Remembering Bob Hatch: 1991 Bates Magazine story at his retirement

Below are edited excerpts from an article on Bob Hatch originally published in the Fall 1991 issue of Bates Magazine and written by Ron Meldrum. Hatch died on Feb. 13, 2010.

In four decades at Bates, Director of Athletics Robert Hatch, who retired in June, has seen many changes. But he considers the gains made by women to be the most gratifying. When he came to Bates in 1949, Chase Hall was considered an all-male building and female students had to eat in Rand. Women could not use Alumni Gymnasium, and their athletic facilities were separate and frequently inferior to those for men.


Since then, restrictive rules and regulations have been lifted, and the athletic programs for men and women have been fully integrated. “The women’s progress has been astounding,” Hatch said. “It was very smooth, and I think it was handled with even-handedness.”

In 1949, men’s sports and women’s sports — the programs, faculty and staff — were entirely separate. So separate were the sexes that staff from one athletic department often did not know many of the staff from the other, he said.

“There were eight male sports and about seven or eight women sports, totally separated,” Hatch said, “and now there are 27 sports and they are totally integrated.”

The separation came to an end when, in 1974, President Thomas Hedley Reynolds, under the impetus of Title IX, merged the women’s and men’s athletics programs into one department.

“There were eight male sports and about seven or eight women sports, totally separated,” Hatch said, “and now there are 27 sports and they are totally integrated.”

Hatch has seen many other changes during his years at Bates as the College has grown. He has watched as new buildings and staff have been added, as well as new departments. But he stresses that although there have been many physical changes, the College’s philosophy has not changed. Bates, he said, has always been ahead of its time in many areas.

“No fraternities — that was unique back in those days, ’49 and the early ’50s.” He added that only now are many colleges grabbing hold of this idea as they see the problems caused by fraternities on campuses. “Finally most of them are catching on that that’s the route to go.”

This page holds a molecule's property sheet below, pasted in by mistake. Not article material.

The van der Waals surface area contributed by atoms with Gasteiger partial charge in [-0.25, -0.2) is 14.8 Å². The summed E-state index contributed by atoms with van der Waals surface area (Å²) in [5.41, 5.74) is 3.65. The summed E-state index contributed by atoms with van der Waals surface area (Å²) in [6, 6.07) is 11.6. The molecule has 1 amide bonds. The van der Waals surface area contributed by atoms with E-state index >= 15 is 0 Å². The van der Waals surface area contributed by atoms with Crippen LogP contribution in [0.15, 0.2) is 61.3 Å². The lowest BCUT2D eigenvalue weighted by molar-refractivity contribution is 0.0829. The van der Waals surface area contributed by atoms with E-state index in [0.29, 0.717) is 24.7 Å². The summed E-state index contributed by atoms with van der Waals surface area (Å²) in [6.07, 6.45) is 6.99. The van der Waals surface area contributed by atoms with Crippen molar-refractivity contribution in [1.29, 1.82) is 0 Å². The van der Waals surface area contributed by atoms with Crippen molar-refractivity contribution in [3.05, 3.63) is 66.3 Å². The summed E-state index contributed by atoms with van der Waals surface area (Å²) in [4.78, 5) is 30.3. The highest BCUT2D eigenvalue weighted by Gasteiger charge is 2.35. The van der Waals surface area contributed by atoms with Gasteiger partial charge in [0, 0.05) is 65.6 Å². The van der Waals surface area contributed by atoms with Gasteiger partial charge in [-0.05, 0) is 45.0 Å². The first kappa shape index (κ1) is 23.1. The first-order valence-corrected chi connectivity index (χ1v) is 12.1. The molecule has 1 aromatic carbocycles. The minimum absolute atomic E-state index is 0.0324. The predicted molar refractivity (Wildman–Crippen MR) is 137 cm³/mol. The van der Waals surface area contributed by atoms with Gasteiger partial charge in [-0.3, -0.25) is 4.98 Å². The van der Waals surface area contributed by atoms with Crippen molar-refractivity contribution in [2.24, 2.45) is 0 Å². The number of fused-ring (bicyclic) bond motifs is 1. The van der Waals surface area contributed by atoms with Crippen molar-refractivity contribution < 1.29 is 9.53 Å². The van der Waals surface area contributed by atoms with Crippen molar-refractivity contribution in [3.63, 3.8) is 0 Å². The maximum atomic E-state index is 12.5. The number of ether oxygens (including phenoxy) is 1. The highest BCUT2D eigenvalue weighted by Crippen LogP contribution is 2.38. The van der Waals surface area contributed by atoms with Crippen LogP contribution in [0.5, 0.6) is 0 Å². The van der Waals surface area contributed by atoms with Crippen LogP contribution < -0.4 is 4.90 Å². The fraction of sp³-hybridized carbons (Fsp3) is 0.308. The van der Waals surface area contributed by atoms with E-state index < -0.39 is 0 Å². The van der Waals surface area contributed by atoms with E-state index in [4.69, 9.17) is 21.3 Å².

After the women’s progress, the biggest achievement Hatch has had a part of at Bates has been the construction of Merrill Gymnasium. For years, the athletics facilities at the College were inadequate, so Hatch and other members of the department pushed for a new building.

“It was really in the works the year I was appointed [athletic director in 1974],”  Hatch said. “It was finally completed in 1980, but we were working on it even before 1974. We had a committee that studied the building, which I was a part of in 1970-71.”

Hatch came to Bates in 1949, giving up a potential professional football career. The Bates job was more secure, he says, and he was looking for security for himself and his young family.

He and his family moved into the Sampsonville apartments  — they were former army barracks — with other young faculty members. It was a bit of a shock at first, he said, since they had left a new house they had just built in Massachusetts, but they got used to it.

“As it turned out,” he said, “the living quarters were not luxurious by a long shot, but it was a nice community. Bates students mixed with Bates faculty, and most of the faculty were young and just out of the service like I was.”

But he’s not heading into retirement entirely without regret. He will miss the job he’s worked at for four decades, and the people he’s worked with.

“I’m going to miss the personal associations with my colleagues, both on-campus and off-campus, but mostly the association of the twenty-five to thirty people I work with right in my department. It’s a close-knit group.”

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